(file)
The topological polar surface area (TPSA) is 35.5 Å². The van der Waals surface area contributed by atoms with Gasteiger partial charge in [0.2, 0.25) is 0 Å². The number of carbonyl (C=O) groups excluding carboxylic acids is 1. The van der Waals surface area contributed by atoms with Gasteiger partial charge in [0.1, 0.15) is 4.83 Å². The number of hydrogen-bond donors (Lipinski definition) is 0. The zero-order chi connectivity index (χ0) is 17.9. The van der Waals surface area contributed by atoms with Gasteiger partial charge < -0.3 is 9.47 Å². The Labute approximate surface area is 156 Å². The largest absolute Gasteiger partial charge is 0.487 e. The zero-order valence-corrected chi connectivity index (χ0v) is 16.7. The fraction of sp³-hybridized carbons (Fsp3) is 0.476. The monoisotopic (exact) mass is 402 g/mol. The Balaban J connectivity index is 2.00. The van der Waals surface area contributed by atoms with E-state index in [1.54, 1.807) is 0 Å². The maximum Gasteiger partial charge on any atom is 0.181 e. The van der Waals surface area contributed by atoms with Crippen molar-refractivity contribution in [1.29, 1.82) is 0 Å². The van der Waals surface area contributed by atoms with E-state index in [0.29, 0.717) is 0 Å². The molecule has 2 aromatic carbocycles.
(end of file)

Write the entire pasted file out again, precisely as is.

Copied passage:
The topological polar surface area (TPSA) is 35.5 Å². The van der Waals surface area contributed by atoms with Gasteiger partial charge in [0.2, 0.25) is 0 Å². The number of carbonyl (C=O) groups excluding carboxylic acids is 1. The van der Waals surface area contributed by atoms with Gasteiger partial charge in [0.1, 0.15) is 4.83 Å². The number of hydrogen-bond donors (Lipinski definition) is 0. The zero-order chi connectivity index (χ0) is 17.9. The van der Waals surface area contributed by atoms with Gasteiger partial charge < -0.3 is 9.47 Å². The Labute approximate surface area is 156 Å². The largest absolute Gasteiger partial charge is 0.487 e. The zero-order valence-corrected chi connectivity index (χ0v) is 16.7. The fraction of sp³-hybridized carbons (Fsp3) is 0.476. The monoisotopic (exact) mass is 402 g/mol. The Balaban J connectivity index is 2.00. The van der Waals surface area contributed by atoms with E-state index in [1.54, 1.807) is 0 Å². The maximum Gasteiger partial charge on any atom is 0.181 e. The van der Waals surface area contributed by atoms with Crippen molar-refractivity contribution in [1.29, 1.82) is 0 Å². The van der Waals surface area contributed by atoms with E-state index in [0.29, 0.717) is 0 Å². The molecule has 2 aromatic carbocycles.